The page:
She must find basecamp alone.

A vinelike structure already lay on top of the pod, seemingly to investigate the strange object. Had it been tossed up by the impact and fallen back down over the pod? Had it wilfully reached out? The treelike bodies that bounded the plateau and from which the vine seemed to emerge proved difficult to focus on, like a school of silver fish flitting in incomprehensible harmony, but here without movement. Everything felt so weighted down. A dull stream of water slumped away down the slope and disappeared in the shifting heaviness without a trickle.

This heaviness and indistinctness of shape contrasted with the vibrant euphony that pulsed all around. It was sound of piercing physicality, yet uplifting rather than overwhelming. Seventeen years of constant mechanical hum and repetitive conversation were washed away in the plenitude of natural sound. Enraptured, Noa sat dumbly down on something and closed her eyes, surrendering herself to pure experience.

A mellifluous whistle flowed about her in unbroken stream, suspending her in timeless, golden music. A lightly phrased buzz rose from low down, sent out to the sky. She could feel pulsing vibrations below the threshold of human comprehension. Infrequently, a swirling, thrushlike harmony of dozens of voices would begin abruptly then slowly rise before disappearing into the ethereal frequencies. Raucous burbling passed underneath her, nudging her this way and that. Birdlike melodies of every kind signaled a vast number of species. Her armhairs stood at attention for a soothing coo that sounded nearly human. A dry, staccato clacking reminded her of a village semantron, summoning her to ritual attention. She opened her eyes and blinked heavily.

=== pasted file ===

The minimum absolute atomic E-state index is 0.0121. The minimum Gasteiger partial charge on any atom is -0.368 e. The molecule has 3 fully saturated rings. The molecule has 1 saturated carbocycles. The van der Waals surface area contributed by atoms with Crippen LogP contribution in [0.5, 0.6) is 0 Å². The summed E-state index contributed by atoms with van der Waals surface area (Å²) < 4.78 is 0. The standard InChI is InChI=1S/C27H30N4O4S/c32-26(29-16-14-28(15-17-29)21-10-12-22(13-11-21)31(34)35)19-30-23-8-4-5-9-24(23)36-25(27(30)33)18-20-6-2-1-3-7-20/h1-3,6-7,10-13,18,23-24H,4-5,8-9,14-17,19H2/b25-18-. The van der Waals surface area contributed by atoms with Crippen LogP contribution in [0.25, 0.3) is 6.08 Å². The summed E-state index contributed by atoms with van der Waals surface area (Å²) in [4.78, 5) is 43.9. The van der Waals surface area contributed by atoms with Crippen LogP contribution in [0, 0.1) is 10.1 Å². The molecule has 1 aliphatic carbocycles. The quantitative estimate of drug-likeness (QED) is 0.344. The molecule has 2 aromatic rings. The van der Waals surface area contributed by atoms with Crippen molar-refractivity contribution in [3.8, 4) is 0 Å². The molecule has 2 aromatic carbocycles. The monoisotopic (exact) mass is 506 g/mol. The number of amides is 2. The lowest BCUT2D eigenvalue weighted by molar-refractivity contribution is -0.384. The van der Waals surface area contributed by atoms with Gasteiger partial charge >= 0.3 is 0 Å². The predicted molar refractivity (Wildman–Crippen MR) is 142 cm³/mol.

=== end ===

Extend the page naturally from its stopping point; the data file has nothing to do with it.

Isolating a single thread of song, plucking it out of the tapestry, confused Noa, as if the phrases made no sense outside of the whole. The vinelike structure had advanced over the pod, she thought, though it was difficult to remember precisely where it had been before. All life exists by distinction. Her whole life had been spent parsing the information presented to her as a being from earth would. Here, she realized, the boundaries, the distinctions that provide meaning for the human mind, were radically different. She felt both misled and seduced by this new world.